I believe the data analysis techniques that we discuss on
this board fall under the general category of machine learning.

One definition of machine learning is:

"Machine learning is a branch of artificial intelligence (AI) and
computer science which focuses on the use of data and algorithms to
imitate the way that humans learn, gradually improving its accuracy."

Let's accept the above definition, especially about "gradually improving
its accuracy."

Then wouldn't you say that most data analysis techniques methods do not,
on their own, improve their accuracy? For example linear regression does
not improve its accuracy - it finds the single best straight line that
minimizes squared residuals, and it is done. Similarly, a decision tree
makes a best decision on each node, gets to the bottom of the tree, and
stops. We as the human can attempt to improve the accuracy (tune), but
the technique does not do this on its own.

So I have some uneasiness about the definition of machine learning.

I think a simple example of a method that gradually improves its accuracy
is Newton-Raphson. Would this qualify as a machine learning technique?

The k-means method is one that does improve its accuracy by iteratively
attempting the reassignment of observations to clusters by minimizing total
within sum of squares.

Here is some code for k-means. How can I modify it to show the same
information separately for each iteration?

For 1, I would disagree with the definition: the gradually is not really necessary, I suspect they included it to emphasize the similarity to human learning. Actually, the way the sentence is written, it could be read "ML focuses on the use of data to learn, imitating the way humans can use data to learn gradually".

A quick search gives numerous definitions of ML, e.g. Merriam-Webster, that do not include the word "gradually".

I suspect the definition was written by someone exposed to Deep Learning (which usually learns in epochs), with the goal of describing what they're selling rather than trying to give the best general definition.

At a first glance, I would not put that in ML because of the lack of data. One could argue that the function itself is data, I feel that's getting far from the standard use of "ML"; one could use Newton-Raphson in an ML algorithm, that doesn't make NR itself ML.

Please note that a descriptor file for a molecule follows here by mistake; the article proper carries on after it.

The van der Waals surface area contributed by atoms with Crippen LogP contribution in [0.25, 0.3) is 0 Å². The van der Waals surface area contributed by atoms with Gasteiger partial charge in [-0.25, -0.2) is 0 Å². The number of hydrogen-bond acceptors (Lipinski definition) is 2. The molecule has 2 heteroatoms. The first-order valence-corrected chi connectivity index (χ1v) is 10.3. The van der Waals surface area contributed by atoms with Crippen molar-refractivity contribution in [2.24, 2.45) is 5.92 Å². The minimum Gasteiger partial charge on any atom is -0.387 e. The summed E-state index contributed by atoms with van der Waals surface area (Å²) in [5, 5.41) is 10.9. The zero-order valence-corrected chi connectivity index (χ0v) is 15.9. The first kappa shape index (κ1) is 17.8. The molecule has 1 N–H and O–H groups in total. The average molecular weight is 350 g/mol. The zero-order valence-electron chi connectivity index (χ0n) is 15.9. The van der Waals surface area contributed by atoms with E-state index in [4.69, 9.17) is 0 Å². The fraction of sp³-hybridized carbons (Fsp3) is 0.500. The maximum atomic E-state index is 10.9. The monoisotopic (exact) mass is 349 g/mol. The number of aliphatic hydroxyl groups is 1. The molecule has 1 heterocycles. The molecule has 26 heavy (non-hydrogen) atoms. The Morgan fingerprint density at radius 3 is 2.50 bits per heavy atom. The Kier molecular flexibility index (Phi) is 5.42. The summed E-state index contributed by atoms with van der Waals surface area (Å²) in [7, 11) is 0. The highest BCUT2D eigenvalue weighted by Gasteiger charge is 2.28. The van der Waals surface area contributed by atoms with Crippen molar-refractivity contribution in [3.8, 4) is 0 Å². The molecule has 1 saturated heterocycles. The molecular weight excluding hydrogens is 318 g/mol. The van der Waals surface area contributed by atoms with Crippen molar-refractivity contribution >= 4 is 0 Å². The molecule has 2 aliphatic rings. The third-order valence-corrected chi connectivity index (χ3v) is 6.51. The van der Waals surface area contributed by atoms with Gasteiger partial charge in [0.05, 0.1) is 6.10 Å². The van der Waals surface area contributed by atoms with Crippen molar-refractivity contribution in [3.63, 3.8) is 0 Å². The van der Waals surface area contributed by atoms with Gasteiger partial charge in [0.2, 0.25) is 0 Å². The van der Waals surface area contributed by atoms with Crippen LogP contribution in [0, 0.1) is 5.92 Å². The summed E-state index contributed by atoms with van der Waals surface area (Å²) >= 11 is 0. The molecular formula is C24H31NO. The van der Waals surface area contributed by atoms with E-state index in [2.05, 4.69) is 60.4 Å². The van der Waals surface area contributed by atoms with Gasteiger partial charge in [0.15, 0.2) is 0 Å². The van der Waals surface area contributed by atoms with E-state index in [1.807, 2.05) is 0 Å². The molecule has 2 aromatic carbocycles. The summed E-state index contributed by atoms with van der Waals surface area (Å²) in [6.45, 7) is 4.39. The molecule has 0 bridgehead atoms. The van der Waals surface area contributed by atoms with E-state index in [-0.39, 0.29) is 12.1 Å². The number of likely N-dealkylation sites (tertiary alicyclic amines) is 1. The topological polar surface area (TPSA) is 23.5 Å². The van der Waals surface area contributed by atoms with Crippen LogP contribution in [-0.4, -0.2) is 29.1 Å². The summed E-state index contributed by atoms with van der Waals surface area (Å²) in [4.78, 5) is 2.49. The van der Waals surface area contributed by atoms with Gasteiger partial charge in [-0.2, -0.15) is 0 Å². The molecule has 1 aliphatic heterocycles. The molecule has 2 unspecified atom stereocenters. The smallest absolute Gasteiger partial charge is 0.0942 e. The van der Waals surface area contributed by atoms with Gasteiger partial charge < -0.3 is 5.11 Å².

The core of ML is that you have some model (e.g. a linear model, a neural network, or a number of clusters), that has some parameters (e.g. the slope and intersect, the neuron weights, or the center of the clusters), and you have data. The "learning" part is that you have an algorithm such that, using some metric (e.g. sum of squares, L1 loss, or within-cluster squared distance), the machine selects the best parameters that fit the data for that metric. The exact way the algorithm functions (gradually or not) is irrelevant.

I think the perfect answer is this paper from Leo Breiman (quite readable). And here some modern comments.

I recommend reading it, but in short the difference between ML and statistics is more political and historical than some kind of intrinsic difference in methods. Methods like linear regression can be used both as a statistical tool (e.g. interpreting the coefficients to infer something about the population) and as a ML tool (e.g. predicting a value based on measurements).

Basically statistics is more concerned about inferring something about the population your data comes from, ML doesn't care where the data comes from and what algorithm you use as long as you can maximize some kind of accuracy (very simplified). The separation is fuzzy and porous.

For definitions, I don't see an obvious problem with the Merriam-Webster ones:

statistics
a branch of mathematics dealing with the collection, analysis, interpretation, and presentation of masses of numerical data

machine learning
a computational method that is a subfield of [artificial intelligence](Artificial Definition & Meaning - Merriam-Webster intelligence) and that enables a computer to learn to perform tasks by analyzing a large dataset without being explicitly programmed

Arguably ML is a branch of statistics, which is a branch of mathematics; in practice different people do each, with different job titles/academic departments, but that's partly historical.